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What school lunches look like around the world

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When it comes to school lunches, options differ drastically by each country, from four-course meals consisting of roast beef, tabbouleh and apple tart in France to spaghetti with seafood sauce and fish fillet au gratin in Italy, each country offers its own unique meal choices for school pupils.

 

Children across the globe are offered a variety of foods to tuck into at lunchtime, and we’re looking at what school lunches around the world look like and how these differ in terms of nutrition and variety.

 

United Kingdom

 

2000s

(Teaching Abroad)

 

Starting with the home country of AMI’s headquarters, UK’s school canteens have seen drastic changes to the food provided over the years, with a dramatic shift toward more nutritional food in recent years, thanks to Jamie Oliver’s Feed Me Better campaign in the noughties. Oliver’s campaign increased the standards of school meals and reduced saturated fat, sugar and salt present in the food served to children.

 

Today, lunch options in the UK are far more varied, with an increased number of options for different dietary preferences, and Research by the Children’s Food Trust shows that school meals in the UK are now consistently more nutritious than packed lunches, providing children with a better foundation for good health. Typical hot school lunches include vegetarian lasagne, pasta bake, fresh salads, jam roly-poly and more; fresh, healthy options with some old classics added in.

 

France

 

France

(Sweetgreen)

 

Known for its culinary delights, France offers its pupils slightly more decadent options, including brie, steak, and apple tart to name a few, whilst adhering to strict nutritional regulations concerning portion sizes, nutritional composition, and cooking methods. For example, starters containing more than 15% fat can be served no more than 4 out of 20 days, which means that salads, grilled chicken with grains and even roast guinea fowl make regular appearances on French school menus.

 

Italy

 

School

(Sweetgreen)

 

As a nation with a healthier, and perhaps more inclusive attitude toward food, it is no surprise that Italians focus on setting up children for healthy eating habits in adult life, and school lunches are the perfect way to promote healthy eating practices. Guidelines state that Italian school lunches must include a starchy dish such as rice or pasta, a main course such as meat, fish, cheese, two or more vegetable side dishes, and plenty of fruit.

 

Besides, Italian law is much stricter regarding unhealthy food on school menus and forbids cafeterias from serving deep-fried food such as chips and fried chicken. Therefore, popular lunch items include minestrone, mushroom risotto, and the occasional scoop of gelato.

 

Greece

 

School

 

Unlike the other countries in this list, lunch is considered the main meal of the day in Greece, which means pupils often eat lunch at home or bring a packed lunch into school and therefore, many schools don’t offer subsidized school lunches. However, schools that do serve lunch offer options such as baked chicken with orzo, cucumber and tomato salad, stuffed vine leaves and yoghurt with fruit for dessert.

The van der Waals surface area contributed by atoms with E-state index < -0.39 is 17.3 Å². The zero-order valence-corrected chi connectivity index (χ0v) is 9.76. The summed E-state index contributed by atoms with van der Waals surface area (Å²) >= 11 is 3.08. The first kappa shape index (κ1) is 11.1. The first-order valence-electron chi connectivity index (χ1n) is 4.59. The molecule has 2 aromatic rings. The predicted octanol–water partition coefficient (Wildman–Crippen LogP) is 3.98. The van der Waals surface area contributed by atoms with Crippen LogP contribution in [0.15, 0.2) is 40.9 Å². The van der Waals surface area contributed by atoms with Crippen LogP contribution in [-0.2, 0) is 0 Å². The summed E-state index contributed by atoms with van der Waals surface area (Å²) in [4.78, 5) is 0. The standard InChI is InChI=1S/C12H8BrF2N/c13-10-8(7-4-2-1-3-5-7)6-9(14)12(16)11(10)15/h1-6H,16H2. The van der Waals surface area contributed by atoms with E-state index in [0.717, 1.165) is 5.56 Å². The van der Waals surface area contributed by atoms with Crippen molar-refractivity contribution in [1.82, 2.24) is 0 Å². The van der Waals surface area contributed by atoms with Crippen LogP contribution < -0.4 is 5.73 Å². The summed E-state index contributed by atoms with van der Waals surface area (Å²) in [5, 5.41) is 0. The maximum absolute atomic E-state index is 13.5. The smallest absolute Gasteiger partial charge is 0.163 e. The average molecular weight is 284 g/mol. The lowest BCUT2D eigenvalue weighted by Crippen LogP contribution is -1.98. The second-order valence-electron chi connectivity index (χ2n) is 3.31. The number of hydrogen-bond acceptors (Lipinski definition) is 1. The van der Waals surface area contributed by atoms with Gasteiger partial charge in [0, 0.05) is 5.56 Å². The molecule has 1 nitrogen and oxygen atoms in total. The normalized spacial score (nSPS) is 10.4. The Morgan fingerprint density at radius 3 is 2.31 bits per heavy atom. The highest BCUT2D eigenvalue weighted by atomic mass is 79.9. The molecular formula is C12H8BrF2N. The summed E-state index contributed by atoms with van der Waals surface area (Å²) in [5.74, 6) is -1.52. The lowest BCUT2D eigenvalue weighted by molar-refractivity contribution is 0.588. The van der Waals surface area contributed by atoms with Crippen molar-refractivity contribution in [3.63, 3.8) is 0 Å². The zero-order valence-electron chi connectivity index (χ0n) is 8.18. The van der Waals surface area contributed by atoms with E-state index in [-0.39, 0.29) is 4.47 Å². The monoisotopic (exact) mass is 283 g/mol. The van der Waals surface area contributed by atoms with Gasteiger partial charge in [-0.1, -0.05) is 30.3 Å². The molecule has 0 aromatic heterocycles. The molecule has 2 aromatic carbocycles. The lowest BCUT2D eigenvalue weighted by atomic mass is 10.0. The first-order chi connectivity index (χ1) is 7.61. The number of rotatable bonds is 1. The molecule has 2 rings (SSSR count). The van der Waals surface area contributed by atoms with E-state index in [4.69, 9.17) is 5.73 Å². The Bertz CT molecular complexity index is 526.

Sweden

 

School

(Casey Lehman)

 

Research shows that receiving free or reduced-price school lunches reduce food insecurity, obesity rates, and poor health, and what sets Sweden apart from the other countries is the fact that since 1997, all children in the country have access to a free hot school lunch, which consists of a hot meal, salad buffet, bread and a drink, with vegetarians options available to all.

 

Desserts and soft drinks, however, are not served, and options such as pizza and deep-fried food have been removed in recent years, with a focus on healthy and sustainable meal options such as meat or vegetable stew with potatoes, pasta with sauce, and knäckebröd, Sweden’s famous crispy bread.

 

Japan

 

School

(The Japan Guy)

 

In Japan, school lunches are offered to nursery and middle school children and are served in the classroom, with an emphasis on nutrition education and teaching pupils how to cook healthy food from scratch and making students aware of the nutritional components of the food they’re eating. Unsurprisingly, Japan has one of the lowest obesity rates in the world, which is likely a result of offering pupils food such as miso soup with pork, rice with grilled fish, milk, and dried fruit for dessert.

 

South Korea

 

School

(Sweetgreen)

 

South Korea is another country known for its healthy school lunch offerings and emphasis on health education. Since pupils are encouraged to partake in various extracurricular activities after school, pupils need to be served healthy lunch options that will sustain them into the evening. Popular dishes include fried rice with tofu, kimchi, fish soup and mixed green vegetables.